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Lori MacVittie

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The HTTP 2.0 War Has Just Begun

Microsoft takes on Google as the war to win the standard for an overdue overhaul of HTTP starts to pick up steam

RFC 1945 – “Hypertext Transfer Protocol -- HTTP/1.0” – was published in May 1996. In June of 1999, RFC 2616 – “Hypertext Transfer Protocol -- HTTP/1.1” was published. In the ensuing 13 years there has been no substantial changes to the HTTP standard. None. Nada. Zilch.

Even as the size and number of objects has ballooned over that time, and the overall composition of web pages grown increasingly complex, still there’s been no substantial efforts to improve upon the now entrenched HTTP standard. Even as sites struggled to maintain availability and performance in the face of exploding usage growth – fueled by mobile device proliferation, increasingly affordable access enabling everything from plants to cows to users to “get online” – HTTP 1.1 remained the standard for web-everything, despite the growing fact that it simply wasn’t the most optimal means of connecting users with the resources they expect and increasingly, demand.

internet usage growth 2000 to 2011

AJAX and Web 2.0 gave us better interactive models that alleviated some of the pain associated with performance problems, but as that model took hold and video became the medium du jour even it’s advantages have become unable to produce the acceptable results.

And then Google introduced SPDY. The first shot in the HTTP 2.0 war. Now Microsoft has fired back with “Speed+Mobility” and the battle appears about to be fully engaged.

Although SPDY has been out and about for some time, it only recently made it to the status of “Internet-Draft” in the RFC system, being officially published in Feb 2012. Along comes March 2012, and Microsoft has (sort of) countered with Speed+Mobility.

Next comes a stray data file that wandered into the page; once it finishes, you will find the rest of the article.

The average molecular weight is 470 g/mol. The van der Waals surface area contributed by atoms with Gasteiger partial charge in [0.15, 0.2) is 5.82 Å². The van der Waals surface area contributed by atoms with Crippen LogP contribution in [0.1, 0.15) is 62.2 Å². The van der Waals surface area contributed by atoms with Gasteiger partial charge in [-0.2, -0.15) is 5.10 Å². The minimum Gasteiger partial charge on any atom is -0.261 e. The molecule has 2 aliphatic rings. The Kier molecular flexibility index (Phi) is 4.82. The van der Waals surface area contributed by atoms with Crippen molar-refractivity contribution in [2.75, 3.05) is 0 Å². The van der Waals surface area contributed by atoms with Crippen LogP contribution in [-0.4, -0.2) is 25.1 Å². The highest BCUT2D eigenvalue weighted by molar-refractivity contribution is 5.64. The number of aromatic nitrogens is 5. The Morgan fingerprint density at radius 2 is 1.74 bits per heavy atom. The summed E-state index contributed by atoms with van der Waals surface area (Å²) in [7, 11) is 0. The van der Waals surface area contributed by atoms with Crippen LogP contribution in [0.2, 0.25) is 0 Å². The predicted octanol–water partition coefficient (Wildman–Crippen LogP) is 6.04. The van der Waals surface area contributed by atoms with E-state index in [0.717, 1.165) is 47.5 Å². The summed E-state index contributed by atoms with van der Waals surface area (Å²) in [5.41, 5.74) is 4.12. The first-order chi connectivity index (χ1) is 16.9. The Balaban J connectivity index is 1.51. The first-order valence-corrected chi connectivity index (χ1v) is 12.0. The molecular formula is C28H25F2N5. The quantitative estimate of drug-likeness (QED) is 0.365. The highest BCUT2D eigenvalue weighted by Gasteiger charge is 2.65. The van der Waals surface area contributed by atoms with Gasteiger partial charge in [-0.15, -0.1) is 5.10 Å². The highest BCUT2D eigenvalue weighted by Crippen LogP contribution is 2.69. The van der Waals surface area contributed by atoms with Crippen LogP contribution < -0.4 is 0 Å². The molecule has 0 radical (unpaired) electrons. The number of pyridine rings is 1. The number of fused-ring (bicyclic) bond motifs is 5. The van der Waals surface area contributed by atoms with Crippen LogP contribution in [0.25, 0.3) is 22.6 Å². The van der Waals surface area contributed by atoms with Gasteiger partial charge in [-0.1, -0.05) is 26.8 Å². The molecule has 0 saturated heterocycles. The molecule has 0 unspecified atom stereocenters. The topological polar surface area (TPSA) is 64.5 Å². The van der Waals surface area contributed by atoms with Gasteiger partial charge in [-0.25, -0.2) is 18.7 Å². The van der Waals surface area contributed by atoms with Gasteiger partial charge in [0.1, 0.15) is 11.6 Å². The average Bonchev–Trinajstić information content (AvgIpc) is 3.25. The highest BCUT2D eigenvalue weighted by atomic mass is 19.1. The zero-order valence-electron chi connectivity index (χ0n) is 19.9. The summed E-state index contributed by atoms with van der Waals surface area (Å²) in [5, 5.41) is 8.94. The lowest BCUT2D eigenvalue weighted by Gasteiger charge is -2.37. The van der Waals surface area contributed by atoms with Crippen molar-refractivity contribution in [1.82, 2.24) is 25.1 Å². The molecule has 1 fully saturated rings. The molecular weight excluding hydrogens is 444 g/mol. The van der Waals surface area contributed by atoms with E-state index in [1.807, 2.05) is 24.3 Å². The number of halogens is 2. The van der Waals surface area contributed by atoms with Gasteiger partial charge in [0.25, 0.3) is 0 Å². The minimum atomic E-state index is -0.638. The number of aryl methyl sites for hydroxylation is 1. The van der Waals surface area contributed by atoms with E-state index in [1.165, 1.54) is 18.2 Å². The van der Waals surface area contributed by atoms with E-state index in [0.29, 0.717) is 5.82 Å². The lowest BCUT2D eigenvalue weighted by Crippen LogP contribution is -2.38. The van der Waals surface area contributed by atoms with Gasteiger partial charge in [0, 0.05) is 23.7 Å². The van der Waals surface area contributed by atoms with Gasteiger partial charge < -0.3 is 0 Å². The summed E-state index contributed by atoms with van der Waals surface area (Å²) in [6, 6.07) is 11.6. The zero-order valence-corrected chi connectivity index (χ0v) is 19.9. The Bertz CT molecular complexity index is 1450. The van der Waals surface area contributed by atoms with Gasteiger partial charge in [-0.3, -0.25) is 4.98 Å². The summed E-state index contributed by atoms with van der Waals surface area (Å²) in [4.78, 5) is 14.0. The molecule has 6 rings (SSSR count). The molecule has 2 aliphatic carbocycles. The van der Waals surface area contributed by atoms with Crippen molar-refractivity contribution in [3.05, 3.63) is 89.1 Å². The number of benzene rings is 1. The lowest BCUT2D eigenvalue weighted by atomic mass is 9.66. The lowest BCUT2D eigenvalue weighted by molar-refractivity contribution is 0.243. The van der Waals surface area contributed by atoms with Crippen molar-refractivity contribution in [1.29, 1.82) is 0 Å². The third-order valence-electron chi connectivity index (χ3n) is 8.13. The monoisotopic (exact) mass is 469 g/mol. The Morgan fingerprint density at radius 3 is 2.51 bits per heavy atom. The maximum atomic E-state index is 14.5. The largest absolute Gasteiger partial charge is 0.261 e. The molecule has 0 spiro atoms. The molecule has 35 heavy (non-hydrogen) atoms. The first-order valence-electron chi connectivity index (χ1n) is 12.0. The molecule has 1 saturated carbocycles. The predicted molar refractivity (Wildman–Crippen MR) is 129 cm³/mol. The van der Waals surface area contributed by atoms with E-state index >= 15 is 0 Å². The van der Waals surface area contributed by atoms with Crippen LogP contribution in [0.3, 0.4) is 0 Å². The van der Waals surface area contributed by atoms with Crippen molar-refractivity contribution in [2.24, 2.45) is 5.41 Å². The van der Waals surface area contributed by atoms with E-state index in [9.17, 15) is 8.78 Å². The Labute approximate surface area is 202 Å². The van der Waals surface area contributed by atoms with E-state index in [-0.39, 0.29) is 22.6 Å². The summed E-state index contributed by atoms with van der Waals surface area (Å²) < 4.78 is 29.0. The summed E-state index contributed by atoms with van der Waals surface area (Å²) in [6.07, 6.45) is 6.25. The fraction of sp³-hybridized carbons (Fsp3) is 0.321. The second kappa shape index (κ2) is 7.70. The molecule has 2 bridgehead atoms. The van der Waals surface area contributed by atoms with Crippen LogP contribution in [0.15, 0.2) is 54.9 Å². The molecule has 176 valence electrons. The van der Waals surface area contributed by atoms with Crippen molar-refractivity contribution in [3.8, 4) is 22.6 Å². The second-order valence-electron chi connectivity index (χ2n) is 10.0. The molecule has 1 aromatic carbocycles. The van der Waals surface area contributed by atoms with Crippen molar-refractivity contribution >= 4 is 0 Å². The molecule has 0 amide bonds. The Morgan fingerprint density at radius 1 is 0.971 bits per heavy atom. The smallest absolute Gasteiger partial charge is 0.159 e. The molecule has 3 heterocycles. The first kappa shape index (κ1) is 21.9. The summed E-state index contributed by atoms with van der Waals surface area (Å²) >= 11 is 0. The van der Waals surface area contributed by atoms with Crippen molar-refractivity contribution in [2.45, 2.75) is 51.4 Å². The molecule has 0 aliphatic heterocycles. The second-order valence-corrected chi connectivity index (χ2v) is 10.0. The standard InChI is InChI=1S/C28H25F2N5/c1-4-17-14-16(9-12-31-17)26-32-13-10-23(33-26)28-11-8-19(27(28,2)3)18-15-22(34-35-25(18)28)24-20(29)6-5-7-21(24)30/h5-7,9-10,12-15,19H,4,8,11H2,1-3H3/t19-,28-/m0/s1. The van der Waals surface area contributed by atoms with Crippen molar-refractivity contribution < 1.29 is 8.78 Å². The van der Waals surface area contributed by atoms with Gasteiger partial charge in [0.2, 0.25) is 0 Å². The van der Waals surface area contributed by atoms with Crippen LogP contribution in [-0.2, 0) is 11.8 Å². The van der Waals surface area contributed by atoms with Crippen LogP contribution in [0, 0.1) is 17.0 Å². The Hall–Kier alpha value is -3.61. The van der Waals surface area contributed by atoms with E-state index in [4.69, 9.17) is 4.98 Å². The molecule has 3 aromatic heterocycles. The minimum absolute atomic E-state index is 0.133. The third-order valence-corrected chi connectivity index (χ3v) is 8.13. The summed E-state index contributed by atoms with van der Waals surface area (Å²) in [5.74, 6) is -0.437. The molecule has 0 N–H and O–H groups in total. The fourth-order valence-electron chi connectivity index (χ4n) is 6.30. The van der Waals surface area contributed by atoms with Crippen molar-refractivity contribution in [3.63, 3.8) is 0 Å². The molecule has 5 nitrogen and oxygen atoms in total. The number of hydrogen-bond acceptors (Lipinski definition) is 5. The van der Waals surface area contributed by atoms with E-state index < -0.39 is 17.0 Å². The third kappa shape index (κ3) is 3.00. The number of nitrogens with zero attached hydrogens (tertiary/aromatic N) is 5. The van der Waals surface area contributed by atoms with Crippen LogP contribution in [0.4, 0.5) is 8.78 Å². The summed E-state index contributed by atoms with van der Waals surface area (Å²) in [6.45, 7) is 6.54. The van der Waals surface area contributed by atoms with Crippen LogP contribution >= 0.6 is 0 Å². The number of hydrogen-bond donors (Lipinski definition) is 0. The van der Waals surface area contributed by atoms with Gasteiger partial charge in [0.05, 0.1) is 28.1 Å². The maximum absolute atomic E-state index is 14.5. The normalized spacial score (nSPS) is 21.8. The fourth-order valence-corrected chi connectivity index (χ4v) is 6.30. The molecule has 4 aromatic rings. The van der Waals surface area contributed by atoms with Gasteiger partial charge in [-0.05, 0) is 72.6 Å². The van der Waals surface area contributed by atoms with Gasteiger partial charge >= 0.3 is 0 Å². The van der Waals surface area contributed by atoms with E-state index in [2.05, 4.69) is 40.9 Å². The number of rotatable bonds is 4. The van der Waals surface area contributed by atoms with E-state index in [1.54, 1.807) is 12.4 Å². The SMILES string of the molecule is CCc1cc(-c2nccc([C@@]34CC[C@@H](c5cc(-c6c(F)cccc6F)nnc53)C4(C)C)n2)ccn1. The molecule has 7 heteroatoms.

What will be interesting as the battle progresses is to see which other organizations and vendors will side with which version (if not both). Invariably other organizations will want to be able to claim to have been co-authors of whichever standard becomes, well, the standard but choosing sides so early in a war is hardly appropriate, especially when the technical details are still (as of this writing) missing from Microsoft’s proposal.

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Lori MacVittie is responsible for education and evangelism of application services available across F5’s entire product suite. Her role includes authorship of technical materials and participation in a number of community-based forums and industry standards organizations, among other efforts. MacVittie has extensive programming experience as an application architect, as well as network and systems development and administration expertise. Prior to joining F5, MacVittie was an award-winning Senior Technology Editor at Network Computing Magazine, where she conducted product research and evaluation focused on integration with application and network architectures, and authored articles on a variety of topics aimed at IT professionals. Her most recent area of focus included SOA-related products and architectures. She holds a B.S. in Information and Computing Science from the University of Wisconsin at Green Bay, and an M.S. in Computer Science from Nova Southeastern University.